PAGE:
Home Local News Studio 3 owner: ‘I wanted to be unique’

Studio 3 owner: ‘I wanted to be unique’

Keri Cook stands inside the studio part of Studio 3 on opening day Wednesday. The latest downtown business is part gift shop, part painting studio and part engraving workshop.
William R. Toler - Richmond Observer

ROCKINGHAM — About halfway through opening day of Studio 3 on Wednesday, owner Keri Cook said she was impressed with the number of people stopping in the shop to check things out.

She even made a few sales.

The “3” in the most recent downtown business’ name represents Cook, her son Shane Cook and son-in-law Chuck Heaton.

She worked with her husband at Tri-Cook Electrical since it opened in 2002 before turning her job over to her daughter.

“I was ready to just make a change and get out with my friends in public,” she said. “I haven’t been out in the public in a long time.”

Cook also described the downtown Rockingham foot traffic as “awesome.”

“I’ve seen lots of friends, it’s been really nice, just since we were doing the construction,” she said.

Initially, Cook said she was just going to have the engraving machine and social art.

“But, I thought to help draw people in, I’ve got to have something in the front half,” she said. So, she added the retail side. 

“I just wanted to be unique,” she said. “I didn’t want to be run-of-the-mill, I didn’t want to be cookie-cutter, I just wanted to be something really unique.”

Studio 3 is split into three sections, with different purposes.

The left side serves as a gift shop with a variety of items ranging from wall hangings with inspirational and song-lyric quotes to Chala pocketbooks, jewelry and tokens to honor first responders and military.


The store also offers stainless steel tumblers and pet urns that can be engraved/personalized. Those wanting to keep a little piece of their pets close to their hearts can even purchase a necklace to hold a small amount of ashes.

“Everything in this store, I would buy,” she said. “Somebody asked me, ‘How do you buy something you don’t like?’ Well, I don’t.”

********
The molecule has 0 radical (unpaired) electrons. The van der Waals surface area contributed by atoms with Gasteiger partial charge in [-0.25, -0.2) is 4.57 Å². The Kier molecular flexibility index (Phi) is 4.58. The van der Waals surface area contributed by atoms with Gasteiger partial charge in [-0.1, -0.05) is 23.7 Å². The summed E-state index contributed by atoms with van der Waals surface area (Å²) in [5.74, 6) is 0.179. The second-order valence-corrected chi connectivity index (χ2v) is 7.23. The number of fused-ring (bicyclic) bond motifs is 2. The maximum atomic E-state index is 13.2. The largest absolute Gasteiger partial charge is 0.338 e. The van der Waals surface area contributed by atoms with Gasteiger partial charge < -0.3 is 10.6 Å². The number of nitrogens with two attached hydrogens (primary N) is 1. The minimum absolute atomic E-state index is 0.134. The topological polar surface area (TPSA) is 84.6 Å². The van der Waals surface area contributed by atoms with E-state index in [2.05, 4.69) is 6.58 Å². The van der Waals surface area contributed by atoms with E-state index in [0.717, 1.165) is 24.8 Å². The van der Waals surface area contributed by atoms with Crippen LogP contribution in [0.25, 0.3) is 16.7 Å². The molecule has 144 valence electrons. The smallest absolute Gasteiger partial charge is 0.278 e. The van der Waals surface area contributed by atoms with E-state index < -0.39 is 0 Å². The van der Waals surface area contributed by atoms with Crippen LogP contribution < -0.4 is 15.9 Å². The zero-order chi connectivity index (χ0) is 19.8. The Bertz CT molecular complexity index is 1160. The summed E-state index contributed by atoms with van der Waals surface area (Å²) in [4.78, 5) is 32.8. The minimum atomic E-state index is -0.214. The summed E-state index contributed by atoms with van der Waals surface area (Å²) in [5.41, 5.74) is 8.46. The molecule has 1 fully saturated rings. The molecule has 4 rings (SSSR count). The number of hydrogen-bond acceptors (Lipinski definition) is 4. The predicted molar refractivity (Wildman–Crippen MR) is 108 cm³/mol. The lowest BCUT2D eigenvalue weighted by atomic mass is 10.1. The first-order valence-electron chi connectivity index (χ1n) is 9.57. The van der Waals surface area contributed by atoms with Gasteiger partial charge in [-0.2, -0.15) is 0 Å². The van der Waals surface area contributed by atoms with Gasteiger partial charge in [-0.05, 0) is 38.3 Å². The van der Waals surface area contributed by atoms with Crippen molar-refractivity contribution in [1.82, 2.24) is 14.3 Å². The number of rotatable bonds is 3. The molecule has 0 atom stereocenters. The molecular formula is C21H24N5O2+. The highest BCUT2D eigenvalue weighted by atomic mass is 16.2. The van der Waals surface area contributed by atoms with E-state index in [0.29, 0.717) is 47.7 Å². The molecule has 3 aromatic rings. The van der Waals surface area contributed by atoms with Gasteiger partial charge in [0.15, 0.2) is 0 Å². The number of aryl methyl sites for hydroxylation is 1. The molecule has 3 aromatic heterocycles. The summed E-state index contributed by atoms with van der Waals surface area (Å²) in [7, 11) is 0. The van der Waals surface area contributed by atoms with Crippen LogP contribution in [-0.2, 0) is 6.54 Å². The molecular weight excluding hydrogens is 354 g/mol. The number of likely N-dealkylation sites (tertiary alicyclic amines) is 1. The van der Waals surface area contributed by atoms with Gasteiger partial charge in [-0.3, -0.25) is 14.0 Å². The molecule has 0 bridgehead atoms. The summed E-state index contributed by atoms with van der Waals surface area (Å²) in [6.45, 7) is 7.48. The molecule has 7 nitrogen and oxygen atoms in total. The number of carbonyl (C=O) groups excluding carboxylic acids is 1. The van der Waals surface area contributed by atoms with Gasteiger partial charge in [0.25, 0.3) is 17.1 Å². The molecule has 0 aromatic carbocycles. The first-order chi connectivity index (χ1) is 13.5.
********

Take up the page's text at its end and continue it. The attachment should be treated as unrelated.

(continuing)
Currently, all the items are from vendors, but Cook said she plans to add gifts made at the shop to the inventory.

In the back, Shane Cook and Heaton take care of laser engraving “on any surface,” including metal, glass, granite and leather.

They both have full-time jobs: her son with Tri-Cook; and Heaton with the Hamlet Fire Department.

The right side is a painting studio, which Cook said will be available for public gatherings and paint parties.

There will be open paint nights and other nights with a scheduled teacher.

“I’m looking for different artists that like to lead (events) in their specialty,” not limited to painting, but including bead work and other crafts, she said. “I’m capable of a few paintings, but I’m hoping that I can find an artist who is maybe more comfortable in front of a crowd.”

The studio will also have two open slots on Saturdays for birthday parties.

Located at 310 East Washington Street, across from the old Food King, Studio 3 is open from 9:30 a.m. to 6:30 p.m. Tuesdays, Fridays and Saturdays; 9:30 a.m.-5:30 p.m. on Wednesdays; 9:30 a.m.-8 p.m. on Thursdays; and will be closed Sundays and Mondays.


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Managing Editor William R. Toler is an award-winning writer and photographer with experience in print, television and online media.